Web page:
Sometimes we say things to friends we don’t mean. Common phrases that
come out during a conversation often come across wrong. Therapist Julie
Hanks, shares a catch phrases to watch out for.
Close female friends are some of life’s greatest treasures. It’s comforting to
know that you can count on another woman to understand what you’re going
through, or to just vent and say whatever is on your mind. Just the other day
someone pointed out that my friend and colleague Clair and I were finishing
each other’s sentences during a work meeting. We didn’t even realize it
because we were “in sync” and finishing each other’s sentences accurately.
Though we know our girlfriends so well, it can be helpful, at times, to take a
step back and look at commonly used phrases and some of the hidden
messages that might be hurting those we love.
1) You are so lucky!
When your friend enjoys a success in life, say finds an amazing man to
marry, gets a promotion, or gets the top score on a college exam, do the
words, “You’re so lucky!” come out of your mouth? This phrase might imply
that women didn’t work for their success or accomplishment.
For example, a dear friend of mine works part-time a few evenings a week
when her husband is home and makes really good money. It might be easy to
say, “She’s so lucky,” because she has a good paying, flexible job. She didn’t
feel so lucky during medical school and pediatric residency.
Try this phrase instead: Congratulations! You’ve worked really hard.
2) I know how you feel.
When trying to empathize with a friend’s painful life event it’s easy to say, “I
know just how you feel.” But do you really know? This phrase may feel
minimizing of a friend’s unique experience and feelings.
I remember working with a client who’s was devastated by her mother’s
passing. I remember her saying how she hated when people who’d also lost a
parent would say, “I know how you feel. I lost my mom, too.” Her relationship
with her mom wasn’t a typical nurturing relationship. It was fraught with
conflict, and she had been the emotional caretaker of her mother.
Try this phrase instead: “Tell me more about what you’re feeling…”
3) Didn’t you realize…?
When your friend shares a decision that didn’t work out so well have you ever
said “Didn’t you realize…?” Remember that hindsight is 20/20. You are
stating the obvious with the benefit of hindsight and subtly saying maybe
she’s not that bright.
Let’s say, for example, that your friend Leslie shared some of her marital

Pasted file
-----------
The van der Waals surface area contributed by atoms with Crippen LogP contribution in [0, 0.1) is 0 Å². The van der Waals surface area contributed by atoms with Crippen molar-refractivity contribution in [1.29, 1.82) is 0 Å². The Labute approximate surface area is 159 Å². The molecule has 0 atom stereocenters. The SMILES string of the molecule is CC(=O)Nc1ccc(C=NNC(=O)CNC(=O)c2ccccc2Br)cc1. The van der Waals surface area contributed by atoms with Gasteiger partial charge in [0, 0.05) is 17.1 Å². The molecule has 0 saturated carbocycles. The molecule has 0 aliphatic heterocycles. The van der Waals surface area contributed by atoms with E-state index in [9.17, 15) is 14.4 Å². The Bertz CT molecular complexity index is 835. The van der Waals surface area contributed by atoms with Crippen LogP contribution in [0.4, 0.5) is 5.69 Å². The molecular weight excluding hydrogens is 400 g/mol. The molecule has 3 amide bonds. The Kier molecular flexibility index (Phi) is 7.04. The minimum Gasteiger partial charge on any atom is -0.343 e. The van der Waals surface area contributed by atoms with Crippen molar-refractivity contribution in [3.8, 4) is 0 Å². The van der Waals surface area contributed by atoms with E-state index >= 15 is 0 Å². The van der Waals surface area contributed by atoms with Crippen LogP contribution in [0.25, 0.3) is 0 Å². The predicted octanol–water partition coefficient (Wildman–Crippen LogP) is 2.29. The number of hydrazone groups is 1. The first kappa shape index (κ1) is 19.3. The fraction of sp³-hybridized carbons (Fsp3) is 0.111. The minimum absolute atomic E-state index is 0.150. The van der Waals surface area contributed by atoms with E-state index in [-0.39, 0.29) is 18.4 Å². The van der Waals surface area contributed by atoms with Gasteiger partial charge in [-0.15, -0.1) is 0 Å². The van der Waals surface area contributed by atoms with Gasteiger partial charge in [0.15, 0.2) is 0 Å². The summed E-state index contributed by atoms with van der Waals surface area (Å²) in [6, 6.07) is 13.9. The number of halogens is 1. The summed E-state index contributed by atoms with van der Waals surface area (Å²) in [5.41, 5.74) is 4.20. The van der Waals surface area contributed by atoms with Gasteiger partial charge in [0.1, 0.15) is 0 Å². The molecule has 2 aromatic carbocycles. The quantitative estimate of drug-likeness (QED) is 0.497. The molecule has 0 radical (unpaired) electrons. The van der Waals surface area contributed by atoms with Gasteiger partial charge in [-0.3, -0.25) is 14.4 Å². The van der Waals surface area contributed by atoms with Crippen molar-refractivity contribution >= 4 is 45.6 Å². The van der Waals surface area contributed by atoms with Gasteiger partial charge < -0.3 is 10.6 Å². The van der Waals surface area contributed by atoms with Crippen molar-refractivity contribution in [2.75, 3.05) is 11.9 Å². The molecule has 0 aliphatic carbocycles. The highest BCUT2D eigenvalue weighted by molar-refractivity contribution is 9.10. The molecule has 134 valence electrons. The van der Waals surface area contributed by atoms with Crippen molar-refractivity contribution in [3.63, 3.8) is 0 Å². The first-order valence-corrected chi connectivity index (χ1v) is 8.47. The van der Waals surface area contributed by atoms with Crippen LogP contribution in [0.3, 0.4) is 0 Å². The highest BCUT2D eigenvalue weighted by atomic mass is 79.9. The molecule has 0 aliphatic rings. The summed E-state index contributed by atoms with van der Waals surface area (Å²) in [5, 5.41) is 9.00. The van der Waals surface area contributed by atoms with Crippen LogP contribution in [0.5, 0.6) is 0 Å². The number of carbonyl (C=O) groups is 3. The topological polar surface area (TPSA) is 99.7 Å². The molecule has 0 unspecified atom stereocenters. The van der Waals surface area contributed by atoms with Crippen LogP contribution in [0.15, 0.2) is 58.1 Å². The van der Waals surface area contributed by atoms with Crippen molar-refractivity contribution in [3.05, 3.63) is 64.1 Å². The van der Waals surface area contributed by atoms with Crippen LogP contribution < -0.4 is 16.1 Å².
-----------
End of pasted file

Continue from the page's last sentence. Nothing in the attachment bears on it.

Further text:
struggles with another mutual friend Jen who didn’t keep her confidence and
Leslie is telling you that she’s really upset about it. You say to Leslie, “Didn’t
you realize that she’d blab your problems to the neighborhood?” In that
phrase you’re implying that your friend is should have known better and isn’t
Try this phrase instead: “Oh, that’s tough!”
4) Don’t you think…?
When you start out a question by saying “Don’t you think…?” it’s usually a
statement in disguise. It’s a way of saying what you think and feel without
really saying it. This phrase implies that you’ve already made up your mind
and that there is a right answer.
Say your friend is telling you that she’s taken away car privileges for a month
from her 16 year old because he was 10 minutes late for curfew. And you
say, “Don’t you think that’s a little extreme?” Obviously, your friend doesn’t
think it’s extreme or she wouldn’t have done it. What you really mean is, “I
think that consequence is a bit extreme for being a few minutes late.”
Try this phrase instead: “I think….”
5) If I were you I would…
This phrase assumes that you know what it’s like to be in your friend’s
situation and that you know best what she should do. I
I’ve worked with a woman in the process of a very complicated divorce whose
well-meaning friends were constantly giving advice on the divorce process.
Often the advice reflects their friend’s emotions and not what’s best for my
client. “If I were you I’d never let him see those kids again until he pays you
your share” or “If I were you I’d expose all of his indiscretions to the whole
Try this phrase instead: “Have you thought about…?
6) It’s not a big deal
While the phrase, “It’s not a big deal” is an honest attempt at comforting and
cheering up your friend, it may also seem like she doesn’t have a right to her
I once worked with a woman who was in a leadership position at her church
and felt hurt by the comments of others who compared her to the previous
leader. When she shared her hurt with her closest friend, her friend
responded, “Why are you making such a big deal about it?” My client to me
that she felt misunderstood and that her friend minimized her emotions.
Try this phrase instead: “Help me understand why that was so upsetting to